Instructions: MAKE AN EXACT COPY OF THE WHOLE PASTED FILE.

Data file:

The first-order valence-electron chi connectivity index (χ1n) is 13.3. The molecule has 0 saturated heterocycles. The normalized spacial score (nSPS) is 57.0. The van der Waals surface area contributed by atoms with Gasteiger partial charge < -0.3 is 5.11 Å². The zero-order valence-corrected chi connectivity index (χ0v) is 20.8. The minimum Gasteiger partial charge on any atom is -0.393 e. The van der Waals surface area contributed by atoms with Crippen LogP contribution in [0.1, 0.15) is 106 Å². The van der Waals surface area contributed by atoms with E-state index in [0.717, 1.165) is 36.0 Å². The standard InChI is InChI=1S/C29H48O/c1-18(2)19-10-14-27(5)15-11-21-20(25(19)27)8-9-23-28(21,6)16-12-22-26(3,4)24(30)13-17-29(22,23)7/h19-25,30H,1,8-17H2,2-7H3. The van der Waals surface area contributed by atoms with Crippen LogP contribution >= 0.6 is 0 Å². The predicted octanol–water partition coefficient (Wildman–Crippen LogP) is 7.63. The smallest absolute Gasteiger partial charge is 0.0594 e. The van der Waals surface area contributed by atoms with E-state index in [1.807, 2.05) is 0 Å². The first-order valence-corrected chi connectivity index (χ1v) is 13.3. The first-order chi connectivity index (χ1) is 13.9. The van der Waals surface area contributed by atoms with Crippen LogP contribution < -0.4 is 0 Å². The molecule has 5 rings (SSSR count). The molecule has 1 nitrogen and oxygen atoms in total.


The first-order valence-electron chi connectivity index (χ1n) is 13.3. The molecule has 0 saturated heterocycles. The normalized spacial score (nSPS) is 57.0. The van der Waals surface area contributed by atoms with Gasteiger partial charge < -0.3 is 5.11 Å². The zero-order valence-corrected chi connectivity index (χ0v) is 20.8. The minimum Gasteiger partial charge on any atom is -0.393 e. The van der Waals surface area contributed by atoms with Crippen LogP contribution in [0.1, 0.15) is 106 Å². The van der Waals surface area contributed by atoms with E-state index in [0.717, 1.165) is 36.0 Å². The standard InChI is InChI=1S/C29H48O/c1-18(2)19-10-14-27(5)15-11-21-20(25(19)27)8-9-23-28(21,6)16-12-22-26(3,4)24(30)13-17-29(22,23)7/h19-25,30H,1,8-17H2,2-7H3. The van der Waals surface area contributed by atoms with Crippen LogP contribution >= 0.6 is 0 Å². The predicted octanol–water partition coefficient (Wildman–Crippen LogP) is 7.63. The smallest absolute Gasteiger partial charge is 0.0594 e. The van der Waals surface area contributed by atoms with E-state index in [1.807, 2.05) is 0 Å². The first-order valence-corrected chi connectivity index (χ1v) is 13.3. The first-order chi connectivity index (χ1) is 13.9. The van der Waals surface area contributed by atoms with Crippen LogP contribution < -0.4 is 0 Å². The molecule has 5 rings (SSSR count). The molecule has 1 nitrogen and oxygen atoms in total.